BMW North America Inc. will limit its lineup of Rover-built Minis in the U.S. to performance versions of the car — the Cooper and Cooper S — when it begins importing the small hatchback in 2001, BMW U.S. Holding Corp. Chairman and CEO Tom Purves tells the Automotive Press Assn. in Detroit.

Both Land Rover and BMW dealers will be eligible to obtain the Mini franchise. “We will market the Mini through the most appropriate dealership per location,” Mr. Purves says. “We'll use the dealers who are most excited about having it.”

All Land Rover and BMW dealers will be trained to service the cars, he adds.

Mr. Purves says BMW recognizes the tiny Mini won't work in every market throughout the U.S., so the importer is likely to concentrate franchises in urban markets. “The Mini is a terrific opportunity for us,” he says. “We think it will be a success in urban markets, such as Atlanta, Detroit, New York.”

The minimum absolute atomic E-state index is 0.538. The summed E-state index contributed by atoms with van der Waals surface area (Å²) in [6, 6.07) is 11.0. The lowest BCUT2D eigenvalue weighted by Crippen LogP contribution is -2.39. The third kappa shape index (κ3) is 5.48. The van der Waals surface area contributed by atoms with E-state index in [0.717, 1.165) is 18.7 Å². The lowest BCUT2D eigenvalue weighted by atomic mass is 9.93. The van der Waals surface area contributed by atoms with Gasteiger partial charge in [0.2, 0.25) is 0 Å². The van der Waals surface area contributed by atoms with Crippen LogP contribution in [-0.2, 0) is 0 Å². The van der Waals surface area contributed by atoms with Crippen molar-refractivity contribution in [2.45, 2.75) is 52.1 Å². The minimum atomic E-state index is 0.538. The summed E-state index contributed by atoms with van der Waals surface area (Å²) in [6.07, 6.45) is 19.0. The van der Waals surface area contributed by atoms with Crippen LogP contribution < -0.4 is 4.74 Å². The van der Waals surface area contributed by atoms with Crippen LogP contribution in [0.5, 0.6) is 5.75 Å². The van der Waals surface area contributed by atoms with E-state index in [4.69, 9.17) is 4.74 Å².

Prices for the new Mini should range from $16,000 to $20,000 in the U.S., he says.

At those prices, BMW sees the Mini competing with other small cars, but also with performance vehicles such as a Ford Mustang, Mr. Purves says. He believes customers will range from college students and recent graduates to older enthusiast buyers who have three or four cars in the garage and want a small runabout that's fun to drive.

Separately, Mr. Purves says there is no truth to reports Ford Motor Co. has offered to buy BMW AG. “I can tell you there is no truth to that,” Mr. Purves says. “Sure, there are a lot of people who would like to make bids, but no bids have been made.”

Ford also denies it is making a move on BMW. “The Quandt family (holders of a 48% stake in BMW) has said that they want to remain independent, and we respect that position,” Ford-Europe chairman Nick Scheele said at a meeting of the American Chamber of Commerce in Germany.